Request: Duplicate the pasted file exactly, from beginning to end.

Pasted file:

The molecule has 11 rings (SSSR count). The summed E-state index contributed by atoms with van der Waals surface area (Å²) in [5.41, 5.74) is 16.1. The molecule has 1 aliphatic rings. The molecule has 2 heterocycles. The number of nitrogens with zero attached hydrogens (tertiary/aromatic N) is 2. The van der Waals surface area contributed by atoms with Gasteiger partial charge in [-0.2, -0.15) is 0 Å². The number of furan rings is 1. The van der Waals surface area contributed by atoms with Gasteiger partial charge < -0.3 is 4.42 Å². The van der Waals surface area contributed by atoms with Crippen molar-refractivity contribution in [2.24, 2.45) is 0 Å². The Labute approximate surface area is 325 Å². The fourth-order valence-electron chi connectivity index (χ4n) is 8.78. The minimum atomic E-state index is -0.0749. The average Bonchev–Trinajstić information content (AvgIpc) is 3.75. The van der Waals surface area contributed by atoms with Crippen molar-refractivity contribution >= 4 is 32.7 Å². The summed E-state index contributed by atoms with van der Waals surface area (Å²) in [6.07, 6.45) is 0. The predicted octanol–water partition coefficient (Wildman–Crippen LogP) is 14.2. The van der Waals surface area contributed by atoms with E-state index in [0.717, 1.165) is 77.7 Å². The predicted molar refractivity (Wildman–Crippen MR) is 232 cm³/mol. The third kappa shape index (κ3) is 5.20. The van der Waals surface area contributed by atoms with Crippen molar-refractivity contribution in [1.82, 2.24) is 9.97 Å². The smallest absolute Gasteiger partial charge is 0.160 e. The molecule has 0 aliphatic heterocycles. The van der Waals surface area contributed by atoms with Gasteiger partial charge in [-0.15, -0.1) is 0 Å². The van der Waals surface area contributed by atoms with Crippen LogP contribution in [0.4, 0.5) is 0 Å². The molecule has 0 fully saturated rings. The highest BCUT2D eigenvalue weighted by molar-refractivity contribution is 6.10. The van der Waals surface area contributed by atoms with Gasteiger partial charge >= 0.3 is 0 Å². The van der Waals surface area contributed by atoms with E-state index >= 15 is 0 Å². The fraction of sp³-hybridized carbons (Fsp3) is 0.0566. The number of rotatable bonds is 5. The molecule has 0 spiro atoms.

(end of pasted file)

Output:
The molecule has 11 rings (SSSR count). The summed E-state index contributed by atoms with van der Waals surface area (Å²) in [5.41, 5.74) is 16.1. The molecule has 1 aliphatic rings. The molecule has 2 heterocycles. The number of nitrogens with zero attached hydrogens (tertiary/aromatic N) is 2. The van der Waals surface area contributed by atoms with Gasteiger partial charge in [-0.2, -0.15) is 0 Å². The number of furan rings is 1. The van der Waals surface area contributed by atoms with Gasteiger partial charge < -0.3 is 4.42 Å². The van der Waals surface area contributed by atoms with Crippen molar-refractivity contribution in [2.24, 2.45) is 0 Å². The Labute approximate surface area is 325 Å². The fourth-order valence-electron chi connectivity index (χ4n) is 8.78. The minimum atomic E-state index is -0.0749. The average Bonchev–Trinajstić information content (AvgIpc) is 3.75. The van der Waals surface area contributed by atoms with Crippen molar-refractivity contribution >= 4 is 32.7 Å². The summed E-state index contributed by atoms with van der Waals surface area (Å²) in [6.07, 6.45) is 0. The predicted octanol–water partition coefficient (Wildman–Crippen LogP) is 14.2. The van der Waals surface area contributed by atoms with E-state index in [0.717, 1.165) is 77.7 Å². The predicted molar refractivity (Wildman–Crippen MR) is 232 cm³/mol. The third kappa shape index (κ3) is 5.20. The van der Waals surface area contributed by atoms with Crippen molar-refractivity contribution in [1.82, 2.24) is 9.97 Å². The smallest absolute Gasteiger partial charge is 0.160 e. The molecule has 0 aliphatic heterocycles. The van der Waals surface area contributed by atoms with Gasteiger partial charge in [-0.15, -0.1) is 0 Å². The van der Waals surface area contributed by atoms with Crippen LogP contribution in [0.4, 0.5) is 0 Å². The molecule has 0 fully saturated rings. The highest BCUT2D eigenvalue weighted by molar-refractivity contribution is 6.10. The van der Waals surface area contributed by atoms with Gasteiger partial charge >= 0.3 is 0 Å². The van der Waals surface area contributed by atoms with E-state index >= 15 is 0 Å². The fraction of sp³-hybridized carbons (Fsp3) is 0.0566. The number of rotatable bonds is 5. The molecule has 0 spiro atoms.